So invest some time to improve your foot – Because it’s always better to have 2 cookies instead of one!  Shoes make a difference, but it’s the runner in the shoe that you’ve got control over.

References:

Dicharry, JM., Franz, JR., Della Croce, U., Wilder, RP., O’Riley, P., Kerrigan, DC. Differences in Static and Dynamic Measures in Evaluation of Talonavicular Mobility in Gait. J Orthop Sport Phys Ther 2009;39(8):628-634

Giuliani J, Masini B, Alitz C, Owens BD. Barefoot-simulating Footwear Associated With Metatarsal Stress Injury in 2 Runners. Orthopedics. 2011 Jul 7;34(7)

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25 thoughts on “Less From Your Shoes, More From Your Feet

  1. Pingback: Ask the Experts: How Much Time Do I Need to Transition to Minimalist Footwear? | Natural Running Center

  2. Tyro

    Excellent post, one I wish I had read a year ago. I had blazed ahead onto minimalist shoes and had a string of minor injuries. I finally saw a doctor and he noted that I had very limited ankle mobility which led to all sorts of strange contortions to compensate and they in turn led to injuries.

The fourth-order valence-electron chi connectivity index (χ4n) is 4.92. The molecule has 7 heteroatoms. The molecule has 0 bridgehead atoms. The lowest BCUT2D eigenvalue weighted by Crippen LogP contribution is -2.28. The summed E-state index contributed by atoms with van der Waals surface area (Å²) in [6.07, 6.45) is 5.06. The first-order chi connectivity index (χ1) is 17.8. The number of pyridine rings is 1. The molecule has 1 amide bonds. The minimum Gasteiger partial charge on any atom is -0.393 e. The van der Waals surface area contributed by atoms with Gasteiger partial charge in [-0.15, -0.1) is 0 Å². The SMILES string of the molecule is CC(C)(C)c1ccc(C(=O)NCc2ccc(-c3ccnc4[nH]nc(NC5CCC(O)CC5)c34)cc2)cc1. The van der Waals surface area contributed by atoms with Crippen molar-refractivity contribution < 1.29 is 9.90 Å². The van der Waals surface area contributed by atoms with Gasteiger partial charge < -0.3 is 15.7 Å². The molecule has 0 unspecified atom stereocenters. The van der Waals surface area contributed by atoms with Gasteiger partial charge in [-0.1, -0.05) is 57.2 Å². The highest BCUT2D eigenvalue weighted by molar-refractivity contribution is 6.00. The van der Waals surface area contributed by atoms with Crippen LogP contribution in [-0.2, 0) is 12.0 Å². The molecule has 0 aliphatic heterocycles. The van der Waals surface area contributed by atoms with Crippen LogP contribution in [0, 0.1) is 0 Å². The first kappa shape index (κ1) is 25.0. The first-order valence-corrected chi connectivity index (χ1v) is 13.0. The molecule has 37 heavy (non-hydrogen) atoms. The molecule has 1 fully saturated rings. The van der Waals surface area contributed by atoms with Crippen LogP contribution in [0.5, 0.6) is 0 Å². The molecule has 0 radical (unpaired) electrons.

I’m working on mobility now but for months I had just chalked it up to “too much too fast” without realizing that there was a deeper problem.

    Reply
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  4. Josh W

    Question on #1. Is the flexibility based upon the ankle (or toe) being flexed by a helper (like in the pics) or is it me being able to do it myself (ie flexing my own ankle rather than pushing it). Huge difference for me.

    Reply
  5. Pingback: Criteria For a Safe Transition to Minimalist Shoes or Barefoot Running: Thoughts From Jay Dicharry, PT | Road Runner Shoes

  6. jim

    Any advice on how to work on isolating the FSB? I just tried this and can’t do it at all — I can only move all my toes (inluding the big toe) together. Just keep trying until it starts to work?

    Reply
  7. Nicole Lacoste

    I loved this post thanks!